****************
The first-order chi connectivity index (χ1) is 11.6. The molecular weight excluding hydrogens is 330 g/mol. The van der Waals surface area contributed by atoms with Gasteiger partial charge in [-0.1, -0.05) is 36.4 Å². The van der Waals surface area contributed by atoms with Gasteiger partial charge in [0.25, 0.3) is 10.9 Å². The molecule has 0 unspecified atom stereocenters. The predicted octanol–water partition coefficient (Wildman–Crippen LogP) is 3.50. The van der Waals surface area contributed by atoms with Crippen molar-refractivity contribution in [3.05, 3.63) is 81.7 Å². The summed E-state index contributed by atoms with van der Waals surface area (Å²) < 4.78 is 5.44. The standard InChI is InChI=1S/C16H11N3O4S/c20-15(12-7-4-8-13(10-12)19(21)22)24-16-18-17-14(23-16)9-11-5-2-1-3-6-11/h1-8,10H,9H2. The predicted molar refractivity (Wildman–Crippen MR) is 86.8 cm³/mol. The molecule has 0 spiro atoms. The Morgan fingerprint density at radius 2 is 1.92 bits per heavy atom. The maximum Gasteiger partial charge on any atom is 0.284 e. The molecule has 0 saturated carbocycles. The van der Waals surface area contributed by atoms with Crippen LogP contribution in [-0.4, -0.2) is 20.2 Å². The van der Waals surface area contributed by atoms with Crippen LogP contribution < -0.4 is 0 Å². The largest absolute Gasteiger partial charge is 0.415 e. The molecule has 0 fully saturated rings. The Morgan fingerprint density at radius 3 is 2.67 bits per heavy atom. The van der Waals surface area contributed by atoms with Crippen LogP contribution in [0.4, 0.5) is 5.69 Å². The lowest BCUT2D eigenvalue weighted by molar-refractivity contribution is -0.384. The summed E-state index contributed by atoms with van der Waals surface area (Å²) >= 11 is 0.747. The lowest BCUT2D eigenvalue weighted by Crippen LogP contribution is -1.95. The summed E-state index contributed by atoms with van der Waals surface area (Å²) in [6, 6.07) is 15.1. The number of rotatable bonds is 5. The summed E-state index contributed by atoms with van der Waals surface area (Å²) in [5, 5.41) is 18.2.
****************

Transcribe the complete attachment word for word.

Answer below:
The first-order chi connectivity index (χ1) is 11.6. The molecular weight excluding hydrogens is 330 g/mol. The van der Waals surface area contributed by atoms with Gasteiger partial charge in [-0.1, -0.05) is 36.4 Å². The van der Waals surface area contributed by atoms with Gasteiger partial charge in [0.25, 0.3) is 10.9 Å². The molecule has 0 unspecified atom stereocenters. The predicted octanol–water partition coefficient (Wildman–Crippen LogP) is 3.50. The van der Waals surface area contributed by atoms with Crippen molar-refractivity contribution in [3.05, 3.63) is 81.7 Å². The summed E-state index contributed by atoms with van der Waals surface area (Å²) < 4.78 is 5.44. The standard InChI is InChI=1S/C16H11N3O4S/c20-15(12-7-4-8-13(10-12)19(21)22)24-16-18-17-14(23-16)9-11-5-2-1-3-6-11/h1-8,10H,9H2. The predicted molar refractivity (Wildman–Crippen MR) is 86.8 cm³/mol. The molecule has 0 spiro atoms. The Morgan fingerprint density at radius 2 is 1.92 bits per heavy atom. The maximum Gasteiger partial charge on any atom is 0.284 e. The molecule has 0 saturated carbocycles. The van der Waals surface area contributed by atoms with Crippen LogP contribution in [-0.4, -0.2) is 20.2 Å². The van der Waals surface area contributed by atoms with Crippen LogP contribution < -0.4 is 0 Å². The largest absolute Gasteiger partial charge is 0.415 e. The molecule has 0 fully saturated rings. The Morgan fingerprint density at radius 3 is 2.67 bits per heavy atom. The van der Waals surface area contributed by atoms with Crippen LogP contribution in [0.4, 0.5) is 5.69 Å². The lowest BCUT2D eigenvalue weighted by molar-refractivity contribution is -0.384. The summed E-state index contributed by atoms with van der Waals surface area (Å²) >= 11 is 0.747. The lowest BCUT2D eigenvalue weighted by Crippen LogP contribution is -1.95. The summed E-state index contributed by atoms with van der Waals surface area (Å²) in [6, 6.07) is 15.1. The number of rotatable bonds is 5. The summed E-state index contributed by atoms with van der Waals surface area (Å²) in [5, 5.41) is 18.2.